Everyone is Still Underestimating China

There’s been lots of fanfare over China’s GDP overtaking Japan’s in Q2 2010 (coming hard on the heels of a big ruckus over its DF-21 “carrier killing” ballistic missile and rising tensions with the US over North Korea and the South China Sea). The big debate is now whether China will overtake the US as the world’s biggest economy by the 2030’s (as originally argued by Goldman Sachs in their classic Dreaming with BRICs paper), or whether its nomenklatura authoritarianism, centrifugal tendencies and demographic problems will preclude it from ever challenging Pax Americana. My view is that China is underestimated even by many of its proponents: underlying tendencies in world economics and energetics indicate that China’s GDP will overtake America’s before 2020, enabling it to emerge as the last superpower by the 2020’s.

First, there is a major delusion that affects a disturbing amount of the commentary surrounding the size of the American and Chinese economies. Newsflash: nominal GDP and real GDP are different things! China overtook Japan in nominal GDP this quarter, but its real level of output has been the world’s second largest for almost a decade*. The reason China’s nominal, or market exchange rate, GDP is twice lower than its real GDP is because its currency is undervalued relative to the US dollar – simply put, living in China is a lot cheaper than in America. But it’s not an accurate proxy for the actual output of the Chinese economy, which is now at around 2/3 of the US level (IMF)**. The “purchasing power parity” GDP is better suited for gauging a country’s real living standards and economic strength.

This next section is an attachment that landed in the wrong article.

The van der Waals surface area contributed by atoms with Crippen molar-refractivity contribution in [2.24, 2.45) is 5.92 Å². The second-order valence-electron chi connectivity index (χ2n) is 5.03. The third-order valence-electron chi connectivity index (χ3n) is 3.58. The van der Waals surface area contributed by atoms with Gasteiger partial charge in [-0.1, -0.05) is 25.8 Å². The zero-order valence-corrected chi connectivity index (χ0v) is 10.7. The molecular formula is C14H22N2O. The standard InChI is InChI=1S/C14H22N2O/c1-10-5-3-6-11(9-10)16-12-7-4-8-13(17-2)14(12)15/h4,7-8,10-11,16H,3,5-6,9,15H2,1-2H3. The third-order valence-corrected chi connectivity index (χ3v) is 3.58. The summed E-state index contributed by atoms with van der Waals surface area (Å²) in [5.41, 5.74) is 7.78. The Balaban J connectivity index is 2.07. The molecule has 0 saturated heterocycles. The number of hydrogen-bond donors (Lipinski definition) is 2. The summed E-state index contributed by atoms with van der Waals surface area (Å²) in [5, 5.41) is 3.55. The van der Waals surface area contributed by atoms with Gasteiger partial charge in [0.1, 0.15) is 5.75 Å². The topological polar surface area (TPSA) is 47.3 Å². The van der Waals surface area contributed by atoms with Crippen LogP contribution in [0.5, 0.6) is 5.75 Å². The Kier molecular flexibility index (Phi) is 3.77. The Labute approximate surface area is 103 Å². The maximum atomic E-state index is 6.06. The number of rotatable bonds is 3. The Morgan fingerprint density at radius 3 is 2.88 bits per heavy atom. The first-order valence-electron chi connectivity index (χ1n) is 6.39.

Furthermore, many analysts are making the stunningly incompetent, sub-Econ 101 mistake of projecting Chinese’s 10% real growth rates to its nominal GDP. (Needless to say, this is totally absurd; China’s nominal GDP is growing much faster than its real GDP, because as it gets richer its price levels begin to approach those of the developed world). The convenient result of such calculations is to delay China’s sorpasso of the US economy decades into the far future.

Applying linear projections of 10% growth for Chinese GDP and 3% growth for US GDP sees the Middle Kingdom overtaking its superpower rival by 2017. By 2025, China’s economy is 75% bigger than the US.


Now one may make the entirely valid observation that linear extrapolation of current trends is bad futurism. I agree. China’s GDP growth will like moderate in the years ahead, as China develops and gets less bang for each investment yuan. On the other hand, there is still plenty of scope for rapid catch-up. China today is where South Korea was in late 1980’s and its trend rate of growth is slightly higher at 10% relative to Korea’s 8% from the 1960’s to the 1980’s. As China gets richer, this growth rate can be expected to ease to 7-8% (Korea in the 1990’s) and 4-5% (Korea in the 2000’s).